What are your thoughts? If you live in California, we would particularly like to hear your pros and cons on this subject.

Source: “State’s plans to send prisoners to county jails worry officials,” Sign On San Diego, 08/25/10
Image by Tim Pearce-Los Gatos, used under its Creative Commons license.

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Troubled Education in San Diego School District

SchoolSo many issues trace back to childhood. The opportunities, the lack thereof, early life traumas, and all the other factors that can impinge on early life, create the building blocks from which the adult is sculpted. Educational opportunities are particularly key, especially during the early years when the mind is so hungry for knowledge.

The Constitution of the State of California guarantees free education. In 1984, the state Supreme Court handed down a decision that refined the legal interpretation to include extracurricular activities offered by public schools. It is an interpretation that the ACLU claims many schools are ignoring.

Tanya Sierra, a staff writer for Sign On San Diego’s Watchdog blog, tells us more:

This month, the ACLU wrote to the San Diego Unified School District in response to a report by The Watchdog that highlighted how fees for uniforms, spirit packs, gym clothes, cheerleading outfits and other items persisted despite a district policy saying such charges violate the state Constitution’s guarantee of free schooling.

[If you'd like to read the letters the ACLU sent to Poway, Grossmont and San Dieguito school districts there are downloadable PDFs of them on the same page as the Watchdog article.]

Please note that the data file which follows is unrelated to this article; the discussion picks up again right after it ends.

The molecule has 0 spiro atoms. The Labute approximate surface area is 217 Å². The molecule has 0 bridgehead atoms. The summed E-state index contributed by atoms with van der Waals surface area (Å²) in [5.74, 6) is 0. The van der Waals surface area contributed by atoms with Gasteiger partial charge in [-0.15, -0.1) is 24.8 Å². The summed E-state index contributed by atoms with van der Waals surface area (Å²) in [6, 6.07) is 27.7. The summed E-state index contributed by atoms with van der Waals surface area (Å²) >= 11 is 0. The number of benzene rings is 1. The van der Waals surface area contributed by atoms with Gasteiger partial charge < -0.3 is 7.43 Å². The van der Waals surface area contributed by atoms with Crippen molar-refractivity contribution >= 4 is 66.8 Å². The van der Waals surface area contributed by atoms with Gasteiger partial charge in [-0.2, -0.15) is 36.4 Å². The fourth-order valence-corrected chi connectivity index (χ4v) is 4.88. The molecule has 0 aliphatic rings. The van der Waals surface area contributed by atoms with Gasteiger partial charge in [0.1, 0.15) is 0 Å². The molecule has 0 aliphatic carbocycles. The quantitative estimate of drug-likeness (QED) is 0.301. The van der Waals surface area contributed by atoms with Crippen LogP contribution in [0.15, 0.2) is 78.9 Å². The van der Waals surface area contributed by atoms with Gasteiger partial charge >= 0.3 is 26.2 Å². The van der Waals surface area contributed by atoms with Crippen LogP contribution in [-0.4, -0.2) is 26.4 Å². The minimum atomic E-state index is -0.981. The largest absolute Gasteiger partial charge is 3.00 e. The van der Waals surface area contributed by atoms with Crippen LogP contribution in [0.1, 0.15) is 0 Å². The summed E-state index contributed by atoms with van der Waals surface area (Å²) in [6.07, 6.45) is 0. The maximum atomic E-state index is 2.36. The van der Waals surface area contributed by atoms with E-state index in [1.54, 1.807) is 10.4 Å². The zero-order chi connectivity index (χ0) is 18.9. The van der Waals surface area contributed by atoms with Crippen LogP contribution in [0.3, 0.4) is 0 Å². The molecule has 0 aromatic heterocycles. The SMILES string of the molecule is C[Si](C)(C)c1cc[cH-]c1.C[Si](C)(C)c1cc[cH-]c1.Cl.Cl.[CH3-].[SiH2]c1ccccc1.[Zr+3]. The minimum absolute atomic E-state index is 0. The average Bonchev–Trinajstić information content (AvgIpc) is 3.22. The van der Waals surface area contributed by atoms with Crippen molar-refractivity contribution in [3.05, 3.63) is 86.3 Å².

Corey G. Johnson, a reporter for CaliforniaWatch who specializes in K-12 education, notes that this is not a fresh issue. He has been reporting on it since early this year:

As we wrote in February and in June, numerous instances of school districts disregarding this law has surfaced. Earlier this month, ACLU legal director David Blair-Loy sent the San Diego Unified School District a letter asking for officials to stop several examples of ‘pay to play’ that were found at local schools. The group also asked for the money collected to be refunded to the parents.

The request followed a San Diego Union-Tribune investigation that found schools openly charging fees on their websites, despite a recent local grand jury investigation that slammed the practice.

San Diego superintendent Bill Kowba agreed that the practice was wrong and said the district will cease charging the fees and offer refunds where appropriate.

Situations like these need to be brought into legal compliance. The socialization entailed by extracurricular activities is an important part of childhood development, and access to them is already protected by law.

Source: “ACLU takes school fee effort north and east,” Sign On San Diego Watchdog blog, 08/18/10
Source: “More schools accused of pay-to-play catch ACLU’s gaze,” California Watch, 08/23/10
Image by House of Sims, used under its Creative Commons license.